To begin with, it’s not uncommon for a woman to lead as an influencer at home or take charge of an ailing in-law, or double up as a teacher mentor for her children. She’s never put herself into a stereotype yet every time she acts on instinct, it’s often the world outside that sees her as different. My mother decided to participate in a beauty pageant at 60; around the same time my daughter chose to launch her first music score at 16 – were they breaking stereotypes? They were just being themselves and thankfully their environment was allowing them. Even as an entrepreneur, I’ve decided to run an all-women team at University Connection because it’s been the most natural choice. We are an extremely cohesive, collaborative, do not bicker, mean business, respect each other’s boundaries including the importance of time with family and personal goals besides professional ones! Just let a women be; she’s created to bring awe in the awesome. Another thought: From science to design to chemicals and financial know how, women are breaking barriers and allowing themselves to excel. At our college planning organisation, University Connection, we now increasing find young women students, aspiring for a career in politics, international relations, engineering and Economics.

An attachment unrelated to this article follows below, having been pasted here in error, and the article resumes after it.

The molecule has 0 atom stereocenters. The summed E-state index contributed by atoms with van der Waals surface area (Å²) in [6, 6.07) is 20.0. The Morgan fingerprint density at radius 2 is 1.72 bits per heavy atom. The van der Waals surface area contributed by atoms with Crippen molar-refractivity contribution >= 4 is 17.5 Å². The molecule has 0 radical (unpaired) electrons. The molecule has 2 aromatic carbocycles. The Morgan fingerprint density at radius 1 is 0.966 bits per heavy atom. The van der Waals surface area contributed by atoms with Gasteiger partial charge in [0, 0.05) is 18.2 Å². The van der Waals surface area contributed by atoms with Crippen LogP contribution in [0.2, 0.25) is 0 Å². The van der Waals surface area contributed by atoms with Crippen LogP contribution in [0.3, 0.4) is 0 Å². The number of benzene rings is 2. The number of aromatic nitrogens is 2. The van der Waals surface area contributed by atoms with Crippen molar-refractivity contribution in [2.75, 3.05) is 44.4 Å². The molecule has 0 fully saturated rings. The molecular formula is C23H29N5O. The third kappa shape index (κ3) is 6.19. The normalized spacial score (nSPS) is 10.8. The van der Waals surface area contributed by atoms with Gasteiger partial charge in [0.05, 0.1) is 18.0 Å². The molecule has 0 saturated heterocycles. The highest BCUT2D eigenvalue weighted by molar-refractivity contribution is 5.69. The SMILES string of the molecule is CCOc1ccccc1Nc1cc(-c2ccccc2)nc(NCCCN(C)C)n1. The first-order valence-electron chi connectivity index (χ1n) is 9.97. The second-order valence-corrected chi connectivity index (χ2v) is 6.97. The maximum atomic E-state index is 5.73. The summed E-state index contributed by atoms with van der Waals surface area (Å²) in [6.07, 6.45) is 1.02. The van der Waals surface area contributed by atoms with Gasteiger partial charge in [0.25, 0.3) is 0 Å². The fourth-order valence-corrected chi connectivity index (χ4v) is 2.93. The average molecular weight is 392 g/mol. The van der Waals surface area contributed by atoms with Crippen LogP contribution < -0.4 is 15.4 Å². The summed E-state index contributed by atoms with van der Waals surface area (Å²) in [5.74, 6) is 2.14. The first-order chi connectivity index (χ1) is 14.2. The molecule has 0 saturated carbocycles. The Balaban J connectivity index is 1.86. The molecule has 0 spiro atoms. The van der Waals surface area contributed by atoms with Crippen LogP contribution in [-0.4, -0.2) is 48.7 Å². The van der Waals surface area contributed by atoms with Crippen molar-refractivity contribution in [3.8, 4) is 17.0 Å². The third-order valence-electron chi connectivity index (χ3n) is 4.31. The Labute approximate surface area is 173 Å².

Sakshi Aggarwal | Founder, Gharobaar.com

Well, clichés like don’t think of switching your career once you are married or have kids, business or entrepreneurship is men’s domain, instead of career focus on your family- these are the things that have hindered progress of women from ages. But the good part is that we are increasingly seeing many amazing women out there who are breaking all the shackles and succeeding.